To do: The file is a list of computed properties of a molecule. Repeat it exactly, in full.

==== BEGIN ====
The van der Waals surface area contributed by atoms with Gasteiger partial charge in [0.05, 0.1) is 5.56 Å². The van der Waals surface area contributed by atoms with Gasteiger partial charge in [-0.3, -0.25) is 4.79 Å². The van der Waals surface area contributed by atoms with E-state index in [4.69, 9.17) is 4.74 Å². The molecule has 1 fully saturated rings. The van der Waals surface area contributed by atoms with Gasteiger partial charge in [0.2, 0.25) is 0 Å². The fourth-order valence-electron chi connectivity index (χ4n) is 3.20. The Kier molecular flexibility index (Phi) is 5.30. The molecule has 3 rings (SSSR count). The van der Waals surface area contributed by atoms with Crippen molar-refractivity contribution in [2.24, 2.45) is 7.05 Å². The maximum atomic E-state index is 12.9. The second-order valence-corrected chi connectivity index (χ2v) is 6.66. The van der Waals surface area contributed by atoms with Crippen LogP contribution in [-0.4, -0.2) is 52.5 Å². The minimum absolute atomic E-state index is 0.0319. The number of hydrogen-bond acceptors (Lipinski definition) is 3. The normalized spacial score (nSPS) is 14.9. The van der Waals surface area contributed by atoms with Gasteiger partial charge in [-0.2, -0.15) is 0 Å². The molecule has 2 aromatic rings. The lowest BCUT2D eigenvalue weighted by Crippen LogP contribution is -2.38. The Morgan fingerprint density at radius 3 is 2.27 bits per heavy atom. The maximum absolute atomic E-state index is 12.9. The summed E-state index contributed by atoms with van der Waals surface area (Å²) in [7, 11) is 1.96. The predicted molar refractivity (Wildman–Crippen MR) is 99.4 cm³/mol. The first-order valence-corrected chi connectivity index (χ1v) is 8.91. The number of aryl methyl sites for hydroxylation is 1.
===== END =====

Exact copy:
The van der Waals surface area contributed by atoms with Gasteiger partial charge in [0.05, 0.1) is 5.56 Å². The van der Waals surface area contributed by atoms with Gasteiger partial charge in [-0.3, -0.25) is 4.79 Å². The van der Waals surface area contributed by atoms with E-state index in [4.69, 9.17) is 4.74 Å². The molecule has 1 fully saturated rings. The van der Waals surface area contributed by atoms with Gasteiger partial charge in [0.2, 0.25) is 0 Å². The fourth-order valence-electron chi connectivity index (χ4n) is 3.20. The Kier molecular flexibility index (Phi) is 5.30. The molecule has 3 rings (SSSR count). The van der Waals surface area contributed by atoms with Crippen molar-refractivity contribution in [2.24, 2.45) is 7.05 Å². The maximum atomic E-state index is 12.9. The second-order valence-corrected chi connectivity index (χ2v) is 6.66. The van der Waals surface area contributed by atoms with Crippen LogP contribution in [-0.4, -0.2) is 52.5 Å². The minimum absolute atomic E-state index is 0.0319. The number of hydrogen-bond acceptors (Lipinski definition) is 3. The normalized spacial score (nSPS) is 14.9. The van der Waals surface area contributed by atoms with Gasteiger partial charge in [-0.2, -0.15) is 0 Å². The molecule has 2 aromatic rings. The lowest BCUT2D eigenvalue weighted by Crippen LogP contribution is -2.38. The Morgan fingerprint density at radius 3 is 2.27 bits per heavy atom. The maximum absolute atomic E-state index is 12.9. The summed E-state index contributed by atoms with van der Waals surface area (Å²) in [7, 11) is 1.96. The predicted molar refractivity (Wildman–Crippen MR) is 99.4 cm³/mol. The first-order valence-corrected chi connectivity index (χ1v) is 8.91. The number of aryl methyl sites for hydroxylation is 1.